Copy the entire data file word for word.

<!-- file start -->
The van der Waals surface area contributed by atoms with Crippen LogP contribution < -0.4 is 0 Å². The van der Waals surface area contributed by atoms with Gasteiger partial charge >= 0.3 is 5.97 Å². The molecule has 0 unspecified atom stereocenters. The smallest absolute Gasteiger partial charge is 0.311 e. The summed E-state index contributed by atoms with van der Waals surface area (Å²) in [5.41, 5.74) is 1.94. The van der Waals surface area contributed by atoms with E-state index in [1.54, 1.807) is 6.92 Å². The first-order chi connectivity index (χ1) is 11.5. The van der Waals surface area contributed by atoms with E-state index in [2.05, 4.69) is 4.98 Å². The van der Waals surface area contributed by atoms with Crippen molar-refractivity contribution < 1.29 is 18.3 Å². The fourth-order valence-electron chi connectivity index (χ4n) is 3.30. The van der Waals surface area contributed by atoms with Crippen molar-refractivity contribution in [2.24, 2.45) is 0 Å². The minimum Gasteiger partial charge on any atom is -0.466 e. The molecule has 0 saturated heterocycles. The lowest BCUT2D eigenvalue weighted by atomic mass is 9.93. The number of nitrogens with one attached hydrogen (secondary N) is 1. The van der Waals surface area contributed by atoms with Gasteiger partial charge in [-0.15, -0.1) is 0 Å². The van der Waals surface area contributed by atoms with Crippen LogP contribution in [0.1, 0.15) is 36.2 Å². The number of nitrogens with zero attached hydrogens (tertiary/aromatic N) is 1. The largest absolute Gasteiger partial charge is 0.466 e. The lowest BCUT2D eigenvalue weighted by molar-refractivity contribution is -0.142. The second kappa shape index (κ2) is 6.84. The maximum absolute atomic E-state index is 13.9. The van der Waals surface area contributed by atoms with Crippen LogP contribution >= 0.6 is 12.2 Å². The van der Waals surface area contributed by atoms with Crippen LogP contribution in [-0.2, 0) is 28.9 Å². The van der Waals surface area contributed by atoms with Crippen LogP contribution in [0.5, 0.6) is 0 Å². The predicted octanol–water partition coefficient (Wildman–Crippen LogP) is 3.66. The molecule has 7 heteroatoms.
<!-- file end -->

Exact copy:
The van der Waals surface area contributed by atoms with Crippen LogP contribution < -0.4 is 0 Å². The van der Waals surface area contributed by atoms with Gasteiger partial charge >= 0.3 is 5.97 Å². The molecule has 0 unspecified atom stereocenters. The smallest absolute Gasteiger partial charge is 0.311 e. The summed E-state index contributed by atoms with van der Waals surface area (Å²) in [5.41, 5.74) is 1.94. The van der Waals surface area contributed by atoms with E-state index in [1.54, 1.807) is 6.92 Å². The first-order chi connectivity index (χ1) is 11.5. The van der Waals surface area contributed by atoms with E-state index in [2.05, 4.69) is 4.98 Å². The van der Waals surface area contributed by atoms with Crippen molar-refractivity contribution < 1.29 is 18.3 Å². The fourth-order valence-electron chi connectivity index (χ4n) is 3.30. The van der Waals surface area contributed by atoms with Crippen molar-refractivity contribution in [2.24, 2.45) is 0 Å². The minimum Gasteiger partial charge on any atom is -0.466 e. The molecule has 0 saturated heterocycles. The lowest BCUT2D eigenvalue weighted by atomic mass is 9.93. The number of nitrogens with one attached hydrogen (secondary N) is 1. The van der Waals surface area contributed by atoms with Gasteiger partial charge in [-0.15, -0.1) is 0 Å². The van der Waals surface area contributed by atoms with Crippen LogP contribution in [0.1, 0.15) is 36.2 Å². The number of nitrogens with zero attached hydrogens (tertiary/aromatic N) is 1. The largest absolute Gasteiger partial charge is 0.466 e. The lowest BCUT2D eigenvalue weighted by molar-refractivity contribution is -0.142. The second kappa shape index (κ2) is 6.84. The maximum absolute atomic E-state index is 13.9. The van der Waals surface area contributed by atoms with Crippen LogP contribution >= 0.6 is 12.2 Å². The van der Waals surface area contributed by atoms with Crippen LogP contribution in [-0.2, 0) is 28.9 Å². The van der Waals surface area contributed by atoms with Crippen LogP contribution in [0.5, 0.6) is 0 Å². The predicted octanol–water partition coefficient (Wildman–Crippen LogP) is 3.66. The molecule has 7 heteroatoms.